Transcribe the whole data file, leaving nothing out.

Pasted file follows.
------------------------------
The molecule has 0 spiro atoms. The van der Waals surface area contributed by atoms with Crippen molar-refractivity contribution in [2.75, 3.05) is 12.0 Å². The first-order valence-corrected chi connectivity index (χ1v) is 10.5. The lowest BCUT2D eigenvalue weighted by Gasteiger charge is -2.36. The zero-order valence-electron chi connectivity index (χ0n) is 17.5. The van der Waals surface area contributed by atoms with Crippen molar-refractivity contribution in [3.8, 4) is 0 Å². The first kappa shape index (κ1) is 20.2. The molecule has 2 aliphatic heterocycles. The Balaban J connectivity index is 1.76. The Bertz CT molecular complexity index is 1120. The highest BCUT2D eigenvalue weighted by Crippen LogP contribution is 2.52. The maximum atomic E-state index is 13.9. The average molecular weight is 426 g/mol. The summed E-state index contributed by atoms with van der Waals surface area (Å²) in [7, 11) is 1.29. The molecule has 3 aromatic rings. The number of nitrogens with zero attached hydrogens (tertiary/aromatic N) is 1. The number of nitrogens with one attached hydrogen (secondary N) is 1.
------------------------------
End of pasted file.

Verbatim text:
The molecule has 0 spiro atoms. The van der Waals surface area contributed by atoms with Crippen molar-refractivity contribution in [2.75, 3.05) is 12.0 Å². The first-order valence-corrected chi connectivity index (χ1v) is 10.5. The lowest BCUT2D eigenvalue weighted by Gasteiger charge is -2.36. The zero-order valence-electron chi connectivity index (χ0n) is 17.5. The van der Waals surface area contributed by atoms with Crippen molar-refractivity contribution in [3.8, 4) is 0 Å². The first kappa shape index (κ1) is 20.2. The molecule has 2 aliphatic heterocycles. The Balaban J connectivity index is 1.76. The Bertz CT molecular complexity index is 1120. The highest BCUT2D eigenvalue weighted by Crippen LogP contribution is 2.52. The maximum atomic E-state index is 13.9. The average molecular weight is 426 g/mol. The summed E-state index contributed by atoms with van der Waals surface area (Å²) in [7, 11) is 1.29. The molecule has 3 aromatic rings. The number of nitrogens with zero attached hydrogens (tertiary/aromatic N) is 1. The number of nitrogens with one attached hydrogen (secondary N) is 1.